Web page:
To get the full Scientology experience, I decided to get a photo with Santa.

Photo by Alexis Gross

A Scientologist approached me as I walked towards Santa's makeshift grey house. He held a black camera. The Scientologist told me about how Hubbard created the Winter Wonderland to help the Hollywood community, and then offered to take a photo of me on my smart phone. I agreed after putting my phone on airplane mode, so he couldn't read any incoming texts. I climbed up the stairs and sat on the couch next to Santa. Through "ho ho ho's," Santa made a Scientology sales pitch; he wanted me to take a Hubbard book home with me. I got up to leave once the Scientologists had taken the photos, but then Santa started yelling: "Don't leave!" he screamed. "You need your gift!" He handed me a copy of L. Ron Hubbard's The Way to Happiness: A Common Sense Guide to Better Living. "It has many chapters," Santa said.


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Each chapter title consists of a life lesson. Some morals, like "Don't Murder" and "Be Competent," are obvious life rules, while others, such as "Don't Be Promiscuous," come across as judgmental. "L. Ron Hubbard wrote The Way to Happiness in 1982 as a nonreligious, commonsense guide to better living to halt the moral decline of society that he observed at the time," the Church of Scientology spokesperson says. Although they insist the book lacks religious elements, some chapters, most notably "Honor and Help Your Parents," are straight-up Ten Commandment rip-offs.

"If you've ever read The Way to Happiness, you'll find that it is filled with moral teachings that are entirely common sense, like 'brush your teeth,' etc. (not kidding)," Alanzo says. "What's even more astounding about The Way to Happiness are the claims of miraculous reductions in crime rates in areas where the book has been handed out." For instance, Scientology has claimed crime rates declined in St Louis's impoverished neighborhoods after church member Barry Coziahr handed out 13,000 copies of the book to residents.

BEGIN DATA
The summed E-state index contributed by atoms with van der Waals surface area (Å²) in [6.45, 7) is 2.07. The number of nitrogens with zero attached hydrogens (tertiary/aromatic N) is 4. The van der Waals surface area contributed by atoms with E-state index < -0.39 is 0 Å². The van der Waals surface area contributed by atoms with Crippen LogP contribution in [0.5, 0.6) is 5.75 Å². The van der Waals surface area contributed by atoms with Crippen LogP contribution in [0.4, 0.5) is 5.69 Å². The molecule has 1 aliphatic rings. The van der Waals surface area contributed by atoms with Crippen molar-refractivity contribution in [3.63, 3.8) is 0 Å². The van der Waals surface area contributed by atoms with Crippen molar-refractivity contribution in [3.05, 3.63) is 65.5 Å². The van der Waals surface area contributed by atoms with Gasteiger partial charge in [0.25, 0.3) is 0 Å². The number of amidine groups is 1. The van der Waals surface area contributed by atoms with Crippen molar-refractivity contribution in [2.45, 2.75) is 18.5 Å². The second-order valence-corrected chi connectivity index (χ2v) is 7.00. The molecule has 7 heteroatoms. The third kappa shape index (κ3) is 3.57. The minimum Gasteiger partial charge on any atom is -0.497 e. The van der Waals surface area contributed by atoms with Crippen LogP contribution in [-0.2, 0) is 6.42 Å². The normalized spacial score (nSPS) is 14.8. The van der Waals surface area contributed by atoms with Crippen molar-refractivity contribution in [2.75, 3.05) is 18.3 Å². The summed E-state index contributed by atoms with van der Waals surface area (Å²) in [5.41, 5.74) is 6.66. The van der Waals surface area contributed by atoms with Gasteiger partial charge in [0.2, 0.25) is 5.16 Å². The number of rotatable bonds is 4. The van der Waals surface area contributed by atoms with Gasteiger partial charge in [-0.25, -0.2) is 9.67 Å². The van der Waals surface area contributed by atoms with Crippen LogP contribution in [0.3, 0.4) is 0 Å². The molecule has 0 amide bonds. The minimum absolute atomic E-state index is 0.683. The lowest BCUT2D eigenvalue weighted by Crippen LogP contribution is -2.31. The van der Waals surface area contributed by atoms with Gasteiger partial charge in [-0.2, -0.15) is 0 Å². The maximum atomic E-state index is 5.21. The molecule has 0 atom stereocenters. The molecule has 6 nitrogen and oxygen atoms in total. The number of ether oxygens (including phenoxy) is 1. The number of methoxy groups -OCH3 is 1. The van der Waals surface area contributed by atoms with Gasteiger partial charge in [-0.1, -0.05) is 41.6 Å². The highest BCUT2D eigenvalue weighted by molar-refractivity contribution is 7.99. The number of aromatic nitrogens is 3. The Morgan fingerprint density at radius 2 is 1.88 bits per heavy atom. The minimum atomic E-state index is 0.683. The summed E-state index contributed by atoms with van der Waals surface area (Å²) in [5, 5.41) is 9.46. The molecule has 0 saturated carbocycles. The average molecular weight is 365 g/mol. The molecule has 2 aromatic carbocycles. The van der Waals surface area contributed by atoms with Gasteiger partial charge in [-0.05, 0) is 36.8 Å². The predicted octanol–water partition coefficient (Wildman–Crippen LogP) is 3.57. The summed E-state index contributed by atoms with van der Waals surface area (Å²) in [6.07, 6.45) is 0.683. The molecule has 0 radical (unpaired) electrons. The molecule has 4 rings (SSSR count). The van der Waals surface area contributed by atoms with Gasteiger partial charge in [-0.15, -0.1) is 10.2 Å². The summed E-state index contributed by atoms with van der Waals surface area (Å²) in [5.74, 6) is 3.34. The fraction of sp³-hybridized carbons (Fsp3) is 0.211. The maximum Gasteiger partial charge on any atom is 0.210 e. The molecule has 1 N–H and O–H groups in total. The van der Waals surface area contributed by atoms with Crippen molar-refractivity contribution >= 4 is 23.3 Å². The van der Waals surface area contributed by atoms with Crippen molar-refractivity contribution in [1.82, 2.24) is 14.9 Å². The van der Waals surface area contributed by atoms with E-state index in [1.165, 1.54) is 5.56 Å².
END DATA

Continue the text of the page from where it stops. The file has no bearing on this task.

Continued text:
L. Ron Hubbard's Winter Wonderland is unlikely to change minds this holiday season. As I read through The Way to Happiness, a convertible covered in Christmas lights drove up to the curb. A partying tourist in a Santa hat sat perched on top of his seat. "Merry Christmas, brother!" he shouted in an Australian accent.

A few blocks down on Hollywood Boulevard, a man who dresses up as Spongebob Squarepants for a living claimed few people have stopped to see Santa at the Church of Scientology, although shoppers crowd the street in December. "[People dressed in costumes have] no competition [from the Scientologists] because are live," Spongebob Squarepants said. "At Winter Wonderland… they can't interact [with you] as much."

The Scientology sales pitch sounds odd when placed in the context of Santa, though the Church's spokesperson says, "Scientologists most definitely celebrate Christmas. In fact, L. Ron Hubbard encouraged all members of the Church not only to celebrate the holiday but to uphold and embody what he believed to be its real tradition: peace on earth and goodwill to all." But Alanzo recalls Scientology teaching different messages about Christmas behind closed doors.

"Scientology upper levels teach there was no Christ, that the Christ story was a mental implant placed in human minds millions of years ago in order to confuse and trap humans on earth and to make them unaware of their true spiritual nature," Alanzo says. "Scientologists participate in [Christmas] celebrations on an organizational level purely for recruitment and PR."